If your father is listed as an owner, then you would need his consent to remove his ownership rights. You cannot simply remove him from the Deed without his consent. Assuming that he consents to the transfer, then he simply needs to record a deed transferring his ownership in the property to you and your brother.
I would, however, advise that you retain an attorney to at least review your current situation and any relevant documents to ensure that there are no complications that arise, whether based on taxation, ownership, or otherwise.
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You can't simply remove your Dad's name, without his consent. I suggest you meet with an estate planning attorney or real estate attorney in your area. He or she can assist you with the transfer, if your Dad agrees.
It's not an act of Congress. In fact, the actual transfer is pretty simple and can sometimes be accomplished with all of you signing a quit-claim deed. But there are other issues, like taxes, homestead exemption, etc. You should talk to a lawyer, and especially mention that one of the reasons you want to do this is because of your father's possible liability. Sometimes, just taking something out of a person's name doesn't protect the asset because the transfer can be seen as fraudulent.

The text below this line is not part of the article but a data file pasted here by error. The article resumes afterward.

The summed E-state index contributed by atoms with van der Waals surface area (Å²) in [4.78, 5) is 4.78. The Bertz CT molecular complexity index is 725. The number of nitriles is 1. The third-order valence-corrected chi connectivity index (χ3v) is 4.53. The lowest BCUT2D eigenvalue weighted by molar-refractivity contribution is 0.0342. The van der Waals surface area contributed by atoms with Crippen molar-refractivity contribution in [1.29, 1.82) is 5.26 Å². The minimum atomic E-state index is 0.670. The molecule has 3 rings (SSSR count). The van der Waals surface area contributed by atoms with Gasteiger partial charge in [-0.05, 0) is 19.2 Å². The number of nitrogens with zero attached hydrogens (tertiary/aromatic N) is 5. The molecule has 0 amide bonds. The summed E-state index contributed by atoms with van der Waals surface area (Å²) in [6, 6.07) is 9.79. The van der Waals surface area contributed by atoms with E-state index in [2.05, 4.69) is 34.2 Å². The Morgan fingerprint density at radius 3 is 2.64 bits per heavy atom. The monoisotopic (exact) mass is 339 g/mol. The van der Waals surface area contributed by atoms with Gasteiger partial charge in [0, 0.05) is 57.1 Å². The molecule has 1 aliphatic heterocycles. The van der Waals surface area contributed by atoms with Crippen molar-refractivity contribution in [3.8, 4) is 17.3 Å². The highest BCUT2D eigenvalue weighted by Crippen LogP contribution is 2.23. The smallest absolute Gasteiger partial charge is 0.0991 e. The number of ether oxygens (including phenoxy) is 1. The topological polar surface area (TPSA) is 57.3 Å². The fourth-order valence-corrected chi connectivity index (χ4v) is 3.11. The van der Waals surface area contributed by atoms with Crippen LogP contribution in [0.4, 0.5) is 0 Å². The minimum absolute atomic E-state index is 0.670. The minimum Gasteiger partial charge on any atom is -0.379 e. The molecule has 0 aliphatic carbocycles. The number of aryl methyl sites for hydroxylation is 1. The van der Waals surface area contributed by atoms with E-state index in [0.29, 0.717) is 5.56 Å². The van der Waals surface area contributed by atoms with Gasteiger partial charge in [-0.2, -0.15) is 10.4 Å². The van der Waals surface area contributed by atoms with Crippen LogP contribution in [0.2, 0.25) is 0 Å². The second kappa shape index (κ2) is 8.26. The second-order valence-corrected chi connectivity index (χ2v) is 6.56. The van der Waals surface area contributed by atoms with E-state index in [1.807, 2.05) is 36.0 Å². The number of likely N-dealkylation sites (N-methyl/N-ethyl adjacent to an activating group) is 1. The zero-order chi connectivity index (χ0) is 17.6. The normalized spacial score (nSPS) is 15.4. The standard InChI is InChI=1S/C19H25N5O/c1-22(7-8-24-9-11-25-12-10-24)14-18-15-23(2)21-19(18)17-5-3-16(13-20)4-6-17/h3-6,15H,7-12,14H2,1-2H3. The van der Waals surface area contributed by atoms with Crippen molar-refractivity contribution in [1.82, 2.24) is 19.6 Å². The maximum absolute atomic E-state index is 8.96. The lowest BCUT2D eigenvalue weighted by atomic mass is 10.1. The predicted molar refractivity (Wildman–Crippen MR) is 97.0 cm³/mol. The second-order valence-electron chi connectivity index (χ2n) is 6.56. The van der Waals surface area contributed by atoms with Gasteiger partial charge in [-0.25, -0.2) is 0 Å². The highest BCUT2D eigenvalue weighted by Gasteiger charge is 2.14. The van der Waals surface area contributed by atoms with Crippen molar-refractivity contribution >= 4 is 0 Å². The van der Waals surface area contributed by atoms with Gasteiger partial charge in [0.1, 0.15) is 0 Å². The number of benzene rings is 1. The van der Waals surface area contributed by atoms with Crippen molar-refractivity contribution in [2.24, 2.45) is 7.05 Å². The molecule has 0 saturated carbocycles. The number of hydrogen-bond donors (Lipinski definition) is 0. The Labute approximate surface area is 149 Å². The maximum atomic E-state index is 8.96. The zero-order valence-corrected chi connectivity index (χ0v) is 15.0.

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I agree with the other attorneys, but would caution that there may be federal gift issues involved in both the purchase of the home and any subsequent change of ownership. Gift tax returns may be required.
All of my colleagues have given good advice here on the actual transfer of interest in the home. However, there are additional concerns to be aware of. How old is your father? Is he currently healthy? I ask because if he transfers his interest and two months from now is in need of nursing home care, such a transfer can act to bar him from qualifying (for a period of time) for Medicaid benefits that might otherwise may have been available to him. Likewise, the value of the home can also be considered an asset under those circumstances. Make sure to seek the advice of an attorney that is knowledgeable in the area of Medicaid benefits and how to properly structure the transfer. The actual transfer of interest is the easy part - navigating Medicaid eligibility is where it gets interesting.
Carol Johnson Law Firm, P.A. : (727) 647-6645 : firstname.lastname@example.org : Wills, Trusts, Real Property, Probate, Special Needs: Information provided here is anecdotal and should not be relied upon or considered legal advice. Every matter is different and answers given here are general in nature and may not reflect current Florida law at the time you are reading this posting. Please contact me if you feel you need additional assistance with your matter.
After reviewing all the answers-I think the biggest concerns would be the gift tax concerns and the
medicaid planning concerns.
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